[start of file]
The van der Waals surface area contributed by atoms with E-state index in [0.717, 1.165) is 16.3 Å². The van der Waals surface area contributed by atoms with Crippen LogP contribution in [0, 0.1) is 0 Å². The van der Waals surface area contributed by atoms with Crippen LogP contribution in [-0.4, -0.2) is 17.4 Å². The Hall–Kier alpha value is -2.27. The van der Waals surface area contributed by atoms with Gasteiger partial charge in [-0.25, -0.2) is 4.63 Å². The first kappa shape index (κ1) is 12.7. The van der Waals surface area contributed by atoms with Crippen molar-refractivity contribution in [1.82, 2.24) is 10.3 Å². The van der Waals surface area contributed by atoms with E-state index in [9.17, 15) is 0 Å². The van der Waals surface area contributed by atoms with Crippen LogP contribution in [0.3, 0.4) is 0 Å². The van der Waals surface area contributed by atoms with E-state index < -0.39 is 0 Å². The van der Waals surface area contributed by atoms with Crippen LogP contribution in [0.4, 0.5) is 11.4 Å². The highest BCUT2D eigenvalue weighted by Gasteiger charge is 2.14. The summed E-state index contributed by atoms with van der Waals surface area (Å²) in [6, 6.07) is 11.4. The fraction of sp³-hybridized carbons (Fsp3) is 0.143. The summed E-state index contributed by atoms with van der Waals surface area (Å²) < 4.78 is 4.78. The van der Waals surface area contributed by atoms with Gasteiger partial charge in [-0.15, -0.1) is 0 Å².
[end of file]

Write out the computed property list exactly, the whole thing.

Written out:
The van der Waals surface area contributed by atoms with E-state index in [0.717, 1.165) is 16.3 Å². The van der Waals surface area contributed by atoms with Crippen LogP contribution in [0, 0.1) is 0 Å². The van der Waals surface area contributed by atoms with Crippen LogP contribution in [-0.4, -0.2) is 17.4 Å². The Hall–Kier alpha value is -2.27. The van der Waals surface area contributed by atoms with Gasteiger partial charge in [-0.25, -0.2) is 4.63 Å². The first kappa shape index (κ1) is 12.7. The van der Waals surface area contributed by atoms with Crippen molar-refractivity contribution in [1.82, 2.24) is 10.3 Å². The van der Waals surface area contributed by atoms with E-state index in [9.17, 15) is 0 Å². The van der Waals surface area contributed by atoms with Crippen LogP contribution in [0.3, 0.4) is 0 Å². The van der Waals surface area contributed by atoms with E-state index < -0.39 is 0 Å². The van der Waals surface area contributed by atoms with Crippen LogP contribution in [0.4, 0.5) is 11.4 Å². The highest BCUT2D eigenvalue weighted by Gasteiger charge is 2.14. The summed E-state index contributed by atoms with van der Waals surface area (Å²) in [6, 6.07) is 11.4. The fraction of sp³-hybridized carbons (Fsp3) is 0.143. The summed E-state index contributed by atoms with van der Waals surface area (Å²) < 4.78 is 4.78. The van der Waals surface area contributed by atoms with Gasteiger partial charge in [-0.15, -0.1) is 0 Å².